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Injury - Unintentional Injury Deaths

Summary Indicator Report Data View Options

In 2017, the most common causes of unintentional injury deaths for persons age 0-14 were motor vehicle traffic crash deaths and suffocation, for those 15-64 the leading causes were poisoning and motor vehicle traffic crash, and for persons age 65 years and older the most common causes were falls and motor vehicle traffic crash.

Unintentional Injury Deaths by County, New Mexico, 2015-2019

Unintentional Injury Deaths by Health Region, New Mexico, 2019

Unintentional Injury Deaths by Urban and Rural Counties, New Mexico, 2019

Why Is This Important?

Unintentional injury is the third leading cause of death in New Mexico, as it is in the U.S. Roughly 1,500 New Mexicans die from unintentional injuries each year. The leading mechanisms of unintentional injury death are poisoning (including drug overdose), motor vehicle traffic crash, and falls.


Deaths due to all causes of unintentional injury

Data Sources

  • New Mexico Death Data: Bureau of Vital Records and Health Statistics (BVRHS), Epidemiology and Response Division, New Mexico Department of Health.
  • Centers for Disease Control and Prevention, National Center for Health Statistics, CDC WONDER Online Database
  • New Mexico Population Estimates: University of New Mexico, Geospatial and Population Studies (GPS) Program.

How the Measure is Calculated

Numerator:Number of unintentional injury deaths. (ICD-10 codes V01-X59, Y85-Y86)
Denominator:The mid-year estimated population of New Mexico

How Are We Doing?

From 1999 through 2017, unintentional injury was consistently the leading cause of death among people 1 to 44 years of age in New Mexico and the 3rd leading cause of death for all ages. Poisoning (specifically, drug overdose) was the leading cause of unintentional injury death from 2007 through 2017, followed by motor vehicle traffic-related injury, fall-related injury, and suffocation. Poisoning deaths have been on the decline since 2014, after rising steadily over previous two decades.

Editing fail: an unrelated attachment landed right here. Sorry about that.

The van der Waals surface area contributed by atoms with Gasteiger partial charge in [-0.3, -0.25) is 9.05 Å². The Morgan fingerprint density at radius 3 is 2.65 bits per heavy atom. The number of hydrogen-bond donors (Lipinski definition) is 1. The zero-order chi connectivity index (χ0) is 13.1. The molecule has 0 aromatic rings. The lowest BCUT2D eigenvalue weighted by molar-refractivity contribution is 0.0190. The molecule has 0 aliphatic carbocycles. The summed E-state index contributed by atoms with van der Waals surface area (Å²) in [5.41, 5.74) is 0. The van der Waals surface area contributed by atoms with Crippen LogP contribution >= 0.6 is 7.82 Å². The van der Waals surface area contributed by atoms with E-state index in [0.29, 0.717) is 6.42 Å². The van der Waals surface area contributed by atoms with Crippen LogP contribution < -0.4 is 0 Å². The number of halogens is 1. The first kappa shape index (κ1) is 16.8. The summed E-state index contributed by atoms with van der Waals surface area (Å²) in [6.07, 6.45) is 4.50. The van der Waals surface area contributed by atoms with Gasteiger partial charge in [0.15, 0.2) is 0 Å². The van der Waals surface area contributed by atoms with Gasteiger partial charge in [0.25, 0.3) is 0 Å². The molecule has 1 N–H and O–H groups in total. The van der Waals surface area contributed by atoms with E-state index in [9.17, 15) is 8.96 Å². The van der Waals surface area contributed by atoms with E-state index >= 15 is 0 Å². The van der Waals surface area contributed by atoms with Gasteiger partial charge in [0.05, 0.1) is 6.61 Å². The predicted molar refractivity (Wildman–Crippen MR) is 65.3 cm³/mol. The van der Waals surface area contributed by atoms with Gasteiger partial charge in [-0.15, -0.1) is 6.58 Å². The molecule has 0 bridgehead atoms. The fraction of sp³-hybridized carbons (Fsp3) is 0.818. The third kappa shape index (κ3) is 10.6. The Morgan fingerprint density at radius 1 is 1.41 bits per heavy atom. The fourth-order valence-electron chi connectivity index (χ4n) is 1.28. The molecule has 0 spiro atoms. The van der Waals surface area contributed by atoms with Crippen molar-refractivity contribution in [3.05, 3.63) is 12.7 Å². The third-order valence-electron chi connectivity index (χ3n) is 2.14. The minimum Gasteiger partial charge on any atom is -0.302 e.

What Is Being Done?

Home safety inspections and modifications: NMDOH is encouraging public safety services to participate in improving home safety. Effective activities for fire departments and emergency medical services include conducting home visits to community members at risk for falls and to provide education about how to make homes safer to prevent falls and other injuries including promoting safe infant sleep practices. Effective activities for police agencies include conducting similar activities when they are called to homes. The Adult Falls prevention partners are promoting exercise and balance falls prevention programs -- Otago, A Matter of Balance (MOB), Tai Ji Quan: Moving for Better Balance, and Tai Chi for Arthritis. The objectives of these programs are to improve strength, balance, mobility, and daily functioning to reduce one's risk of fall and related injuries. The Opioid Overdose Prevention Program is working to enhance the effectiveness of the Prescription Monitoring Program. The Opioid Overdose Prevention Program is contracting with multi-disciplinary work groups in high-burden communities to develop local responses to the opioid epidemic. The Opioid Overdose Prevention Program is conducting rigorous evaluations of New Mexico laws, policies, and regulations to compare them with evidence of governmental and non-governmental public health programs and research. The Opioid Overdose Prevention Program is sharing public health and public safety information with the goal of blocking access to diverted opioids and illicit drugs. The Office of Injury Prevention is supporting hospital-based safe sleep training for parents of newborns before hospital discharge.

Indicator Data Last Updated On 04/15/2021, Published on 04/08/2022
Injury Epidemiology Unit, Epidemiology and Response Division, New Mexico Department of Health, 1190 S. Saint Francis Drive, Room N1105, P.O. Box 26110, Santa Fe, NM, 87502. Contact Garry Kelley, Senior Injury Epidemiologist, by telephone at (505) 827-0726 or email to